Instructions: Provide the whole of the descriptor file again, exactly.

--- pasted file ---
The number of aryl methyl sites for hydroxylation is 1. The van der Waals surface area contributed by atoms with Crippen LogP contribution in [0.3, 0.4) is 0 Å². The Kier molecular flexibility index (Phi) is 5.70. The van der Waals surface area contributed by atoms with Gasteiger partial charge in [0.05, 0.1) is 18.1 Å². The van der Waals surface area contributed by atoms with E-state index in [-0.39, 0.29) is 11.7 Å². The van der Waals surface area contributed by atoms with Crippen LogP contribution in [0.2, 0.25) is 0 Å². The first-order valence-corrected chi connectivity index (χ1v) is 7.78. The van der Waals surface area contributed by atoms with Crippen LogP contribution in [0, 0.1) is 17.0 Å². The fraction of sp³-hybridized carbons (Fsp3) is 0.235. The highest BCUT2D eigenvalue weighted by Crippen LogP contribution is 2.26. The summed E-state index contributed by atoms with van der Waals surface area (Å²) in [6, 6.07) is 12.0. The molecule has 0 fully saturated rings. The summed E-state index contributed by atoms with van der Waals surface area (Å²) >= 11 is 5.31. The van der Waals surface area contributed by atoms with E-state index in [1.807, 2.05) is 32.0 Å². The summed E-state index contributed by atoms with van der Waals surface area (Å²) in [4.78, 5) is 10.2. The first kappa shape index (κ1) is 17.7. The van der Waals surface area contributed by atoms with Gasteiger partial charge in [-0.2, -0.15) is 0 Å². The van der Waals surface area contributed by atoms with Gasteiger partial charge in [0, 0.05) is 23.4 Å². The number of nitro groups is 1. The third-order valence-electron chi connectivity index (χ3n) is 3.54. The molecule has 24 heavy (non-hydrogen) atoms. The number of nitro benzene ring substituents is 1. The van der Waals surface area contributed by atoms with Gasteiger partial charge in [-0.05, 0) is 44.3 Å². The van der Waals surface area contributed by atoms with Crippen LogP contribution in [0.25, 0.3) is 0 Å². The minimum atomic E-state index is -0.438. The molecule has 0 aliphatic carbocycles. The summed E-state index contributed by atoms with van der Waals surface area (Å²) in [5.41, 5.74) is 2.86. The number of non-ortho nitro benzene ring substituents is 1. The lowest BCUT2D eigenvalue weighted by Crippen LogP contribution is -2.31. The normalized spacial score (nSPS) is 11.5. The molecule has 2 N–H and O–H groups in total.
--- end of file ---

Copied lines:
The number of aryl methyl sites for hydroxylation is 1. The van der Waals surface area contributed by atoms with Crippen LogP contribution in [0.3, 0.4) is 0 Å². The Kier molecular flexibility index (Phi) is 5.70. The van der Waals surface area contributed by atoms with Gasteiger partial charge in [0.05, 0.1) is 18.1 Å². The van der Waals surface area contributed by atoms with E-state index in [-0.39, 0.29) is 11.7 Å². The van der Waals surface area contributed by atoms with Crippen LogP contribution in [0.2, 0.25) is 0 Å². The first-order valence-corrected chi connectivity index (χ1v) is 7.78. The van der Waals surface area contributed by atoms with Crippen LogP contribution in [0, 0.1) is 17.0 Å². The fraction of sp³-hybridized carbons (Fsp3) is 0.235. The highest BCUT2D eigenvalue weighted by Crippen LogP contribution is 2.26. The summed E-state index contributed by atoms with van der Waals surface area (Å²) in [6, 6.07) is 12.0. The molecule has 0 fully saturated rings. The summed E-state index contributed by atoms with van der Waals surface area (Å²) >= 11 is 5.31. The van der Waals surface area contributed by atoms with E-state index in [1.807, 2.05) is 32.0 Å². The summed E-state index contributed by atoms with van der Waals surface area (Å²) in [4.78, 5) is 10.2. The first kappa shape index (κ1) is 17.7. The van der Waals surface area contributed by atoms with Gasteiger partial charge in [-0.2, -0.15) is 0 Å². The van der Waals surface area contributed by atoms with Gasteiger partial charge in [0, 0.05) is 23.4 Å². The number of nitro groups is 1. The third-order valence-electron chi connectivity index (χ3n) is 3.54. The molecule has 24 heavy (non-hydrogen) atoms. The number of nitro benzene ring substituents is 1. The van der Waals surface area contributed by atoms with Gasteiger partial charge in [-0.05, 0) is 44.3 Å². The van der Waals surface area contributed by atoms with Crippen LogP contribution in [0.25, 0.3) is 0 Å². The minimum atomic E-state index is -0.438. The molecule has 0 aliphatic carbocycles. The summed E-state index contributed by atoms with van der Waals surface area (Å²) in [5.41, 5.74) is 2.86. The number of non-ortho nitro benzene ring substituents is 1. The lowest BCUT2D eigenvalue weighted by Crippen LogP contribution is -2.31. The normalized spacial score (nSPS) is 11.5. The molecule has 2 N–H and O–H groups in total.